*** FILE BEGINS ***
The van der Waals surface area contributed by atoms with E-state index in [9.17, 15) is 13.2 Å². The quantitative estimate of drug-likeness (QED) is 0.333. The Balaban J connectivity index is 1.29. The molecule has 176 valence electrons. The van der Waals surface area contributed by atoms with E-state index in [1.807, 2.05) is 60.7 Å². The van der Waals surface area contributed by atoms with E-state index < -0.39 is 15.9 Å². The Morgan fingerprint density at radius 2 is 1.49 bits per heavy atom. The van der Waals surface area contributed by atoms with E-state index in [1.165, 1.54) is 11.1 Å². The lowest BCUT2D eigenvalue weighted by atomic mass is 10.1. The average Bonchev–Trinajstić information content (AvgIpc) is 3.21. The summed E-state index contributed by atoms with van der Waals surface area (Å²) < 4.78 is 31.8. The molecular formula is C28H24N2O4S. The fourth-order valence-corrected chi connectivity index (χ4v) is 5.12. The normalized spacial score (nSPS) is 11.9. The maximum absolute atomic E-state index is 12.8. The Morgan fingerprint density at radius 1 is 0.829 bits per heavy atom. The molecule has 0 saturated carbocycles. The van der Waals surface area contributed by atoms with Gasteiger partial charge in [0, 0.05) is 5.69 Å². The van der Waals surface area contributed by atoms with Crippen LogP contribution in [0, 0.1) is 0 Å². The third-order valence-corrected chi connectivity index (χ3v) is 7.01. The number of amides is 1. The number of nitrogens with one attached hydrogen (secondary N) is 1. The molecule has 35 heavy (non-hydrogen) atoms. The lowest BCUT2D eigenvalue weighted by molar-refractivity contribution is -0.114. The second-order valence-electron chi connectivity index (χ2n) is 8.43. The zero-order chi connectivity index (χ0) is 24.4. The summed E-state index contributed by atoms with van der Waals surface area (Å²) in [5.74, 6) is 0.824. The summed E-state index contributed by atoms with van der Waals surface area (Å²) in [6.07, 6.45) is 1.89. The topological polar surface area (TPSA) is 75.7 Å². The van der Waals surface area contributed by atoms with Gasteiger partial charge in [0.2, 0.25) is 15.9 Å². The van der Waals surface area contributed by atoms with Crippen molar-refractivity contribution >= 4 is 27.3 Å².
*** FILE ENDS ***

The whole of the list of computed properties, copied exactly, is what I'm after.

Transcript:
The van der Waals surface area contributed by atoms with E-state index in [9.17, 15) is 13.2 Å². The quantitative estimate of drug-likeness (QED) is 0.333. The Balaban J connectivity index is 1.29. The molecule has 176 valence electrons. The van der Waals surface area contributed by atoms with E-state index in [1.807, 2.05) is 60.7 Å². The van der Waals surface area contributed by atoms with E-state index < -0.39 is 15.9 Å². The Morgan fingerprint density at radius 2 is 1.49 bits per heavy atom. The van der Waals surface area contributed by atoms with E-state index in [1.165, 1.54) is 11.1 Å². The lowest BCUT2D eigenvalue weighted by atomic mass is 10.1. The average Bonchev–Trinajstić information content (AvgIpc) is 3.21. The summed E-state index contributed by atoms with van der Waals surface area (Å²) < 4.78 is 31.8. The molecular formula is C28H24N2O4S. The fourth-order valence-corrected chi connectivity index (χ4v) is 5.12. The normalized spacial score (nSPS) is 11.9. The maximum absolute atomic E-state index is 12.8. The Morgan fingerprint density at radius 1 is 0.829 bits per heavy atom. The molecule has 0 saturated carbocycles. The van der Waals surface area contributed by atoms with Gasteiger partial charge in [0, 0.05) is 5.69 Å². The van der Waals surface area contributed by atoms with Crippen LogP contribution in [0, 0.1) is 0 Å². The third-order valence-corrected chi connectivity index (χ3v) is 7.01. The number of amides is 1. The number of nitrogens with one attached hydrogen (secondary N) is 1. The molecule has 35 heavy (non-hydrogen) atoms. The lowest BCUT2D eigenvalue weighted by molar-refractivity contribution is -0.114. The second-order valence-electron chi connectivity index (χ2n) is 8.43. The zero-order chi connectivity index (χ0) is 24.4. The summed E-state index contributed by atoms with van der Waals surface area (Å²) in [5.74, 6) is 0.824. The summed E-state index contributed by atoms with van der Waals surface area (Å²) in [6.07, 6.45) is 1.89. The topological polar surface area (TPSA) is 75.7 Å². The van der Waals surface area contributed by atoms with Gasteiger partial charge in [0.2, 0.25) is 15.9 Å². The van der Waals surface area contributed by atoms with Crippen molar-refractivity contribution >= 4 is 27.3 Å².